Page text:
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18 DRIVERS CHARGED WITH IMPAIRED-RELATED OFFENCES THIS PAST WEEK IN YORK REGION

Posted on Monday February 11, 2019

This past week, 18 impaired drivers were removed from York Region roads, adding to the more than 100 impaired-related criminal charges laid already this year.

Unfortunately, we are also aware the Ontario Provincial Police (OPP) charged one of our members with an impaired-related criminal offence on Sunday, February 10, 2019, while the member was off duty.

“This is very troubling considering the work that York Regional Police is doing to combat impaired driving,” said Chief Eric Jolliffe. “We are confirming the information the OPP has released, including the officer’s identity. As this is not a YRP incident, further queries regarding this investigation should be directed to the OPP.”

 

Constable Tina TEETER, 42, of the City of Barrie, has been a member of York Regional Police since August 2003. She has previously worked in Community Services and the Collision Reporting Centre. She is currently a Uniform Patrol Officer in #4 District. She has been placed on administrative duties.

“We are committed to the fight against impaired driving and we hold our members to the same, if not higher, standard than members of our community. We continue to remind our members of their responsibility to live the values of our organization, both on and off duty,” said Chief Jolliffe.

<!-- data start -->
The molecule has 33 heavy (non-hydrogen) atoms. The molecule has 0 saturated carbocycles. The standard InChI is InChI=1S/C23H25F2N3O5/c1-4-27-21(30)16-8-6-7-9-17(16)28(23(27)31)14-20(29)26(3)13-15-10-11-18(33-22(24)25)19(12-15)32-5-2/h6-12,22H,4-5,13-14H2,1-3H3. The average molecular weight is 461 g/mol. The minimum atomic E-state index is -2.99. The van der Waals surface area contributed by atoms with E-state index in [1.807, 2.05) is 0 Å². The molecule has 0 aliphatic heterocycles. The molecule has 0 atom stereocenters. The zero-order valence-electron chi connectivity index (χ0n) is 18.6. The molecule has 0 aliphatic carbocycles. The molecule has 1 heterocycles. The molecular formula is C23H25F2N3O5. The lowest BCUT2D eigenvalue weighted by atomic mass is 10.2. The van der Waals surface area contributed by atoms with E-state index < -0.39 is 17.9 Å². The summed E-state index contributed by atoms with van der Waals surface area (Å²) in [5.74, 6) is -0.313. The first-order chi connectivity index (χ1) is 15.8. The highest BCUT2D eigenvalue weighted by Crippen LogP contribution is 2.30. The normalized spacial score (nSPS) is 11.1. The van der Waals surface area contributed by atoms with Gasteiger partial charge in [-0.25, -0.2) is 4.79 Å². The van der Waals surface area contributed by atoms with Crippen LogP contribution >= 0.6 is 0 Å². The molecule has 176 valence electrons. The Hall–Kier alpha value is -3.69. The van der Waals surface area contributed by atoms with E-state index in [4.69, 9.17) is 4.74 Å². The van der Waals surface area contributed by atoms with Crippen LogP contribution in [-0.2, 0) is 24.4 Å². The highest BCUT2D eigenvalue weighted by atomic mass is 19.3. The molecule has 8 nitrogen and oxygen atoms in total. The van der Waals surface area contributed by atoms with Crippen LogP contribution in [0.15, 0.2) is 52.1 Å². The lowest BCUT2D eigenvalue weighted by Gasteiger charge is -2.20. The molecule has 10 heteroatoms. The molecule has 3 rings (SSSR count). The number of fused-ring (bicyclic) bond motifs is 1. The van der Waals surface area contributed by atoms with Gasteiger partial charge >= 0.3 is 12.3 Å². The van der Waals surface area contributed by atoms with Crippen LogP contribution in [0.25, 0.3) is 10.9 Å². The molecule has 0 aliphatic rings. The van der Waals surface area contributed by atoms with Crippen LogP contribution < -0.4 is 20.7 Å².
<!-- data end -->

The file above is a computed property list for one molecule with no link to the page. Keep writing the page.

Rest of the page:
A list of all drivers charged by York Regional Police with impaired-related criminal driving offences from February 4 to February 11, 2019, is available for viewing at the following link: https://bit.ly/2DtTkE4

York Regional Police thanks members of the community for helping us stop and arrest impaired drivers by calling 9-1-1. We consider these incidents a life-threatening crime in progress and will continue to respond to these calls.

We are reminding drivers that York Regional Police conducts RIDE spot checks year-round and that our officers are always watching for suspected impaired drivers. We also continue to encourage citizens to call 9-1-1 if you spot a suspected impaired driver.

We’re not giving up.